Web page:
Sigma DP1 - A candid of my daughter Emilie. I actually found AF to be surprisingly good. ISO 100, f2.8 1/320sec. Here's a look below at 100%. Note the detail in the hair above and below the lips and even specs of sand on her face even at f2.8. This is a straight JPEG from the camera. No additional sharpening added.

Sigma DP1 - A candid of my daughter Emilie. I actually found AF to be surprisingly good. ISO 100, f2.8 1/320sec. Here's a look below at 100%. Note the detail in the hair above and below the lips and even specs of sand on her face even at f2.8. This is a straight JPEG from the camera. No additional sharpening added.

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THE WHY

To wrap up, this is a perfect example of why you can’t always buy into what you read online, especially from keyboard warriors stuck taking pictures of their cats and coffee mugs. Take the advice of those out there using this stuff on a regular basis and be surprised. I know I was. I’m excited about photography again, excited about getting out there and then getting home to check out the tones and detail offered by the DP1.

Sigma DP1 - The Quattro DP1 is especially good in B&W thanks to the tonal graduation offered by the Foveon sensor. ISO 100, f8 10sec

Sigma DP1 - The Quattro DP1 is especially good in B&W thanks to the tonal graduation offered by the Foveon sensor. ISO 100, f8 10sec

It is said a good photographer doesn’t need good gear, but I think you should still be inspired by the equipment you have. The Sigma has provided this inspiration. There’s a lot it won’t do, but what it does do it does amazingly well. I’m actually going to grab a second Quattro soon in the telephoto range (DP3). I think the combination of semi-wide and tele will allow for most subjects. Stay tuned for more on the Super Sigs soon. In the meantime, check out more images from the trip on 500px.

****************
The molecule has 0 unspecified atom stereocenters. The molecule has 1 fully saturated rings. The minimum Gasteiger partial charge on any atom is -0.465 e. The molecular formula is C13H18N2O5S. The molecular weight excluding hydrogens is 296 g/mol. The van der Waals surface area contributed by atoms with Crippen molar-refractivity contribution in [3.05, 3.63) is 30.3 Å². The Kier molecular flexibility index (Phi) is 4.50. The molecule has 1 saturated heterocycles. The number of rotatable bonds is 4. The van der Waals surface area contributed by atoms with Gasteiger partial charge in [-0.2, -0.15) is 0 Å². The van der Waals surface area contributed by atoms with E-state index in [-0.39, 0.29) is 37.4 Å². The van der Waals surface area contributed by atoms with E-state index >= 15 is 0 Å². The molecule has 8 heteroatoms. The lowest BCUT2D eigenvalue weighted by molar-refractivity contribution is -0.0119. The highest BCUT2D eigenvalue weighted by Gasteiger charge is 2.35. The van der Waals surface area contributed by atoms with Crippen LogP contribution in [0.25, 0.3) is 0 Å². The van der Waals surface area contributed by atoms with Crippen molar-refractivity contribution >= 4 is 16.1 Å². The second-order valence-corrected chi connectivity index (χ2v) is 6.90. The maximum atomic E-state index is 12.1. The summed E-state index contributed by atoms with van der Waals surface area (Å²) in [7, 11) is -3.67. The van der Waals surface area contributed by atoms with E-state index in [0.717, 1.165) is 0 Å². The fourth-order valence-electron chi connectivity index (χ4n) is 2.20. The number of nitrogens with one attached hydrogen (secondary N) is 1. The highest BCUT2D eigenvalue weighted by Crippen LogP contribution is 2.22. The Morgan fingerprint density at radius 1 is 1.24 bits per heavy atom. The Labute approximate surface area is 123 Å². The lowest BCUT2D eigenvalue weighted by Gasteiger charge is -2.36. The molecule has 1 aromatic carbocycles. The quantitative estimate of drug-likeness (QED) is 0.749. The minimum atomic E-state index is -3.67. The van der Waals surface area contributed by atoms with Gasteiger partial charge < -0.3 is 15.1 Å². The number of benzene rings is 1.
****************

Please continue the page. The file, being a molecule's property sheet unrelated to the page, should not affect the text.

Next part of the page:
Sigma DP1 - The grass was especially green after recent rains. ISO 100, f16 1/15sec

Sigma DP1 - The grass was especially green after recent rains. ISO 100, f16 1/15sec

Note: If you’re keen on giving the Sigma a go (and for $999 you’d be mad not to), I highly recommend Team Digital in Western Australia. PS: They’re also Phase dealers should you need to forgo a house deposit and grab the medium-format real deal instead.

Note note: I am not sponsored by Sigma (sadly). These are just my honest and truthful impressions of the camera. Don’t buy one. Just like Kangaroo Island, It’s probably best kept a secret.

Sigma DP1 - That water. Second Valley heading towards the Cape. ISO 100, f8, 1/20sec (blended)

Sigma DP1 - That water. Second Valley heading towards the Cape. ISO 100, f8, 1/20sec (blended)